WARREN, Mich. — Lester Stiggers has been a wanted man for 43 years, but he hasn’t been hiding.
He lives in a one-bedroom apartment, window blinds partly closed, along a busy road in a Detroit suburb. He gets by on $700 a month in Social Security benefits, usually making trips outside only to see a doctor. He needs an inhaler and 10 pills a day for his diabetes, high blood pressure and other ailments.
A stocky man with thick arms, Stiggers grappled with sewer lines as a plumber until two strokes ended his working days, and also made his speech difficult to understand. He now passes time on the couch, bouncing a companion’s granddaughter on his lap while a children’s show glows from the TV.
Since he fled prison in Arkansas in 1970, Stiggers, a convicted murderer, has been a quirk of justice, living openly in one state while wanted in another. But his time as a free man may be coming to an end as the result of a twist in a decades-old saga involving the dark history of one state’s prison system and the social views of another state’s governor.
Stiggers was one of two young black men given asylum in Michigan in the 1970s by William Milliken, a Midwestern governor who believed in using his powers broadly to address injustice. The fugitives claimed they were victims of unfair treatment in the South.
The cases have largely been forgotten over the years and, until this spring, Stiggers thought he had been, too.
By sending a letter seeking Stiggers’ return, Arkansas abruptly renewed its efforts to bring him back to prison where he was sentenced to spend the rest of his life. And Michigan is considering it.
The man at the center of the tale is now 63. He was astounded when reporters from The Associated Press knocked on his door and told him of Arkansas’ request.
“I’m an invalid now. I’m half dead,” Stiggers said. “What would their interest be to have me back?”
Stiggers’ life is entwined with the history of Arkansas’ prisons in the 1960s. The brutality and horrific conditions were documented by penal reformer Thomas Murton and inspired the 1980 Robert Redford movie “Brubaker.”
Stiggers was sent to a state prison farm at the age of 15 after he was convicted of killing his father, whom he said beat him and his mother regularly. Stiggers said he never talked about the abuse at his trial because his lawyer advised him not to testify. The AP couldn’t reach anyone involved in the trial.
When Stiggers was allowed a five-day furlough for good behavior – a privilege no longer available to those convicted of such serious crimes – he went to Michigan, where his mother lived. He’s been there ever since.
When Arkansas requested his return at the time, Milliken refused, citing, in part, the “cruel and unusual treatment” in Arkansas’ prisons.
At the sprawling Tucker prison farm where Stiggers was held, inmate “trusties” guarded prisoners working the fields. Stiggers said he was forced to pick cotton and endured beatings.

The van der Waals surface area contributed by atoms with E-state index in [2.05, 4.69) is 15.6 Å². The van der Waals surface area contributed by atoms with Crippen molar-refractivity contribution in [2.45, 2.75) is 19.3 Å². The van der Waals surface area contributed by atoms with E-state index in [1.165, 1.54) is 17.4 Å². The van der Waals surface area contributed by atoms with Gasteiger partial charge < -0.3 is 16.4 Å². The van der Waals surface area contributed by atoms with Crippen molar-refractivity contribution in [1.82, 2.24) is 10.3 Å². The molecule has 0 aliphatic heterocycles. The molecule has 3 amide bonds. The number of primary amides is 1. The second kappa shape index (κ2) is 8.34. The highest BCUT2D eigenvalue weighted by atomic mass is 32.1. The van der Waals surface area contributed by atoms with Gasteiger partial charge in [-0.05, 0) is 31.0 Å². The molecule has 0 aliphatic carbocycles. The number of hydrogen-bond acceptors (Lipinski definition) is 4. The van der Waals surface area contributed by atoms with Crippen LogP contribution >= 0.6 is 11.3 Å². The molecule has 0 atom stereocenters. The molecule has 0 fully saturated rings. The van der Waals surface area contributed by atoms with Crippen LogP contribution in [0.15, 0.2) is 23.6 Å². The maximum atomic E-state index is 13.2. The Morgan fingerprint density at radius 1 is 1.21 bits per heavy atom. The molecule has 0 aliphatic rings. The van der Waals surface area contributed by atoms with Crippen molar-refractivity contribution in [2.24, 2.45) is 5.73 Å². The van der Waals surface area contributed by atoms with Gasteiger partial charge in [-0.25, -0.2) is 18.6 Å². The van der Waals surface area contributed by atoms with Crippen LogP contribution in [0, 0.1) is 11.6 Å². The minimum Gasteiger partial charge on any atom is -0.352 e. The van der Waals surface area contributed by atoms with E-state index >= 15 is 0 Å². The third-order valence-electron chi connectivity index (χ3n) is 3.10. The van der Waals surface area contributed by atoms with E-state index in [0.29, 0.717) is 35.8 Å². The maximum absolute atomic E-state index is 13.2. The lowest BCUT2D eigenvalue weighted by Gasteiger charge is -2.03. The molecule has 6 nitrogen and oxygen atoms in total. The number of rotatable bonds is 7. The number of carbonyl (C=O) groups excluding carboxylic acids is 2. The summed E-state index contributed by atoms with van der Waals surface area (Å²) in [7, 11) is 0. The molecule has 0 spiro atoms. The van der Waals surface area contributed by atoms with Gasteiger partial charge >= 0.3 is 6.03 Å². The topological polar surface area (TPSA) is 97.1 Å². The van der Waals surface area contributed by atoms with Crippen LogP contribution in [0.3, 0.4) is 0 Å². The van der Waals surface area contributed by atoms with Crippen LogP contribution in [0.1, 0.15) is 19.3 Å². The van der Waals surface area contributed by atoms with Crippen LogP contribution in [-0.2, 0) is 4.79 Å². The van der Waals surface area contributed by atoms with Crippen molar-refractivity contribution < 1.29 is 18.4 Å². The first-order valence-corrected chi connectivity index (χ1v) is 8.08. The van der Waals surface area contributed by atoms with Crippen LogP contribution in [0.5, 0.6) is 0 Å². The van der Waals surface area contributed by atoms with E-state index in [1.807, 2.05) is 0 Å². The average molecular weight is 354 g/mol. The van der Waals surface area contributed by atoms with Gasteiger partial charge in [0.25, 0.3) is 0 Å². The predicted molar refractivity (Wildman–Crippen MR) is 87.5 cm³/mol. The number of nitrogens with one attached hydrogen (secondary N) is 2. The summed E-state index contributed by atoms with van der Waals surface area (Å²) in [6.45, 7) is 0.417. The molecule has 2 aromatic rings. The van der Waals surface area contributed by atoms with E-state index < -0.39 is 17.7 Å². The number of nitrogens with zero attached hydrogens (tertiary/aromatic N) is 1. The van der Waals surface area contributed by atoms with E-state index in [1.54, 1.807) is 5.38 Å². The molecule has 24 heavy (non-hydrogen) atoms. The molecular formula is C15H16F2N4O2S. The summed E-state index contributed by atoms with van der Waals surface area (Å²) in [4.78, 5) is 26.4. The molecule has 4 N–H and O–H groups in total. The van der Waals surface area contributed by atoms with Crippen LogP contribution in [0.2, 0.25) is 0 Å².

“I’d probably be dead right now,” Stiggers said, if he hadn’t absconded.
The year he fled, a federal judge, Jesse Smith Henley, declared the state’s entire prison system unconstitutional, writing: “In a very real sense, trusty guards have the power of life and death over other inmates.”
Milliken’s decision to rebuff Arkansas’ extradition request was in character for the moderate Republican who held the office from 1969 to 1982. Milliken, a soft-spoken white businessman from the northern Michigan town of Traverse City, built a relationship with Detroit’s fiery black mayor, Coleman Young, and boosted state assistance to the city during a time of intense racial strife.
“No purpose would be served now by sending that man back,” Milliken, who is now 91, said in an interview. He said he does not remember Stiggers but, “Knowing how distressed I was about the shameful state of race relations in our country, I would have wanted to give that man another chance.”
Over the years, Arkansas made more requests for Stiggers’ return, but they were unsuccessful.
Michigan’s current governor is Republican Rick Snyder. A spokesman, Caleb Buhs, said Snyder has no timeline for reviewing the new request, which came after Stiggers’ Social Security benefits put him back on Arkansas’ radar.
M. Gerald Schwartzbach, who represented the fugitive years ago in Michigan, says it would be “an enormous tragedy” to incarcerate him now.
“How is this justice?” he asked.
Prisons officials in Arkansas say getting him back behind bars is a matter of principle.
“I understand the argument, `Well, he’s been out for all these years, he hasn’t reoffended,’” said Shea Wilson, spokeswoman for the Arkansas Department of Correction. “But the fact still remains that he was convicted of first-degree murder in Arkansas. He served a minimum of his sentence and he has been a fugitive from justice for all these years.”
Stiggers may be in trouble. The Supreme Court clarified extradition law in 1987, creating a precedent that forced Michigan to return Phillip Chance, a convicted murderer also given sanctuary by Milliken, to Alabama in 1996.
“To the extent that he deserves mercy, it’s up to Arkansas to show mercy. Michigan’s hands are tied,” said Curt Benson, a law professor at Thomas M. Cooley Law School in Grand Rapids, Mich.
Stiggers said he has justified Michigan’s faith in him.
“I don’t smoke. I don’t drink. I don’t do nothin’,” he said during an hour-long interview. “I walked away from a lot of fights. … They told me to stay out of trouble.”
Stiggers said his wife, Arnetta, died in 2010, and they had no children. He worked as a press operator for Chrysler for five years before becoming a plumber.
Retired, he lives with a companion, Delphine Hopkins, and they help each other keep track of their medications.
“One of us always has a doctor’s appointment,” she said.
In 43 years, Stiggers said, he’s never set foot outside the state he fled to – and he hopes he never will.